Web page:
Persistent Link:
http://hdl.handle.net/10150/279999
Title:
The unity of consciousness
Author:
Bayne, Timothy
Issue Date:
2002
Publisher:
The University of Arizona.
Rights:
Copyright © is held by the author. Digital access to this material is made possible by the University Libraries, University of Arizona. Further transmission, reproduction or presentation (such as public display or performance) of protected items is prohibited except with permission of the author.
Abstract:
I am currently enjoying a number of experiences: I can hear the sound of a dog barking in the distance, I can feel the pressure of my feet on the floor, and I can smell freshly brewed coffee. These experiences don't simply occur at the same time, they also seem to be unified in a certain way. More generally, it is often said that consciousness is necessarily unified. This claim raises three questions: (1) What exactly does it mean? (2) Is it true? (3) What implications does it have? Chapters one and two are concerned with the first question: what does it mean to say that consciousness is unified? I develop a conception of the unity of consciousness that is both substantive and plausible. I call this conception the "unity thesis". Roughly, the unity thesis says that any pair of experiences that a single subject of experience has at the same time must be contained within a single fully unified phenomenal field: they must have a conjoint phenomenology. Chapters three and four are concerned with the second question: Is consciousness necessarily unified? In chapter three I tentatively endorse an inconceivability-based argument for thinking that they are not. Of course, a priori arguments against the possibility of disunified subjects must be weighed against empirical considerations. In chapter four I examine the evidence for thinking that some people actually are disunified subjects, focusing mostly on the split-brain syndrome. I argue that empirical arguments against the unity thesis are inconclusive. Chapters five and six are concerned with the third question: what implications does the unity of consciousness have? In chapter five I argue that the unity thesis places constraints on our account of state consciousness: if the unity thesis is true, then certain influential accounts of consciousness are false. In chapter six I argue that the unity thesis also constrains our account of the self: if the unity thesis is true, then we need to think of the self in phenomenal terms.
Type:
text; Dissertation-Reproduction (electronic)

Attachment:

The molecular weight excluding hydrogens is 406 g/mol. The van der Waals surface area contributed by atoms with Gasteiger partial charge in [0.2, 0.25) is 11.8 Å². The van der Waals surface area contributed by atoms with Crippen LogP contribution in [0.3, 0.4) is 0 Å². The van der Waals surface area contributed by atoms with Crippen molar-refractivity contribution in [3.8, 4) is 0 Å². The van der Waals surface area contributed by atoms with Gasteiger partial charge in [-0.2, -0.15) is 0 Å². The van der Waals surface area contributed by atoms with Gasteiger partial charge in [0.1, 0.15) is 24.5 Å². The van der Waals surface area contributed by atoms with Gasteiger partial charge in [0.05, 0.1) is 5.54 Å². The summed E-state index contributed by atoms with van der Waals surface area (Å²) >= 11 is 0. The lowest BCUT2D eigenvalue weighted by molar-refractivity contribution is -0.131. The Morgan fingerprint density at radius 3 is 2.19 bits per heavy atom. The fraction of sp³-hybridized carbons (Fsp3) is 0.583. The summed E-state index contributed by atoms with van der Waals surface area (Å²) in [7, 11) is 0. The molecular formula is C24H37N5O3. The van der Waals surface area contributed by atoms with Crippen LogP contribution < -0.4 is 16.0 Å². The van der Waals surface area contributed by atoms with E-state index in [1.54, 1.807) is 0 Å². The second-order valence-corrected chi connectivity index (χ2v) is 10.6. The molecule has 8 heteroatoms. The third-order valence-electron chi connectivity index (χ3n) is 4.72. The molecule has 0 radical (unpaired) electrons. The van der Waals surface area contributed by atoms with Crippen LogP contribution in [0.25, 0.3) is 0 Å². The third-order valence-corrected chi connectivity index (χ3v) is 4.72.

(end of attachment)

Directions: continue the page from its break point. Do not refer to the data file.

Keywords:
Philosophy.
Degree Name:
Ph.D.
Degree Level:
doctoral
Degree Program:
Graduate College; Philosophy
Degree Grantor:
University of Arizona
Advisor:
Chalmers, David J.

Full metadata record

DC FieldValue Language
dc.language.isoen_USen_US
dc.titleThe unity of consciousnessen_US
dc.creatorBayne, Timothyen_US
dc.contributor.authorBayne, Timothyen_US
dc.date.issued2002en_US
dc.publisherThe University of Arizona.en_US
dc.rightsCopyright © is held by the author. Digital access to this material is made possible by the University Libraries, University of Arizona. Further transmission, reproduction or presentation (such as public display or performance) of protected items is prohibited except with permission of the author.en_US
dc.description.abstractI am currently enjoying a number of experiences: I can hear the sound of a dog barking in the distance, I can feel the pressure of my feet on the floor, and I can smell freshly brewed coffee. These experiences don't simply occur at the same time, they also seem to be unified in a certain way. More generally, it is often said that consciousness is necessarily unified. This claim raises three questions: (1) What exactly does it mean? (2) Is it true? (3) What implications does it have? Chapters one and two are concerned with the first question: what does it mean to say that consciousness is unified? I develop a conception of the unity of consciousness that is both substantive and plausible. I call this conception the "unity thesis". Roughly, the unity thesis says that any pair of experiences that a single subject of experience has at the same time must be contained within a single fully unified phenomenal field: they must have a conjoint phenomenology. Chapters three and four are concerned with the second question: Is consciousness necessarily unified? In chapter three I tentatively endorse an inconceivability-based argument for thinking that they are not. Of course, a priori arguments against the possibility of disunified subjects must be weighed against empirical considerations. In chapter four I examine the evidence for thinking that some people actually are disunified subjects, focusing mostly on the split-brain syndrome. I argue that empirical arguments against the unity thesis are inconclusive. Chapters five and six are concerned with the third question: what implications does the unity of consciousness have? In chapter five I argue that the unity thesis places constraints on our account of state consciousness: if the unity thesis is true, then certain influential accounts of consciousness are false. In chapter six I argue that the unity thesis also constrains our account of the self: if the unity thesis is true, then we need to think of the self in phenomenal terms.en_US
dc.typetexten_US
dc.typeDissertation-Reproduction (electronic)en_US
dc.subjectPhilosophy.en_US
thesis.degree.namePh.D.en_US
thesis.degree.leveldoctoralen_US
thesis.degree.disciplineGraduate Collegeen_US
thesis.degree.disciplinePhilosophyen_US
thesis.degree.grantorUniversity of Arizonaen_US
dc.contributor.advisorChalmers, David J.en_US
dc.identifier.proquest3053863en_US
dc.identifier.bibrecord.b42811491en_US
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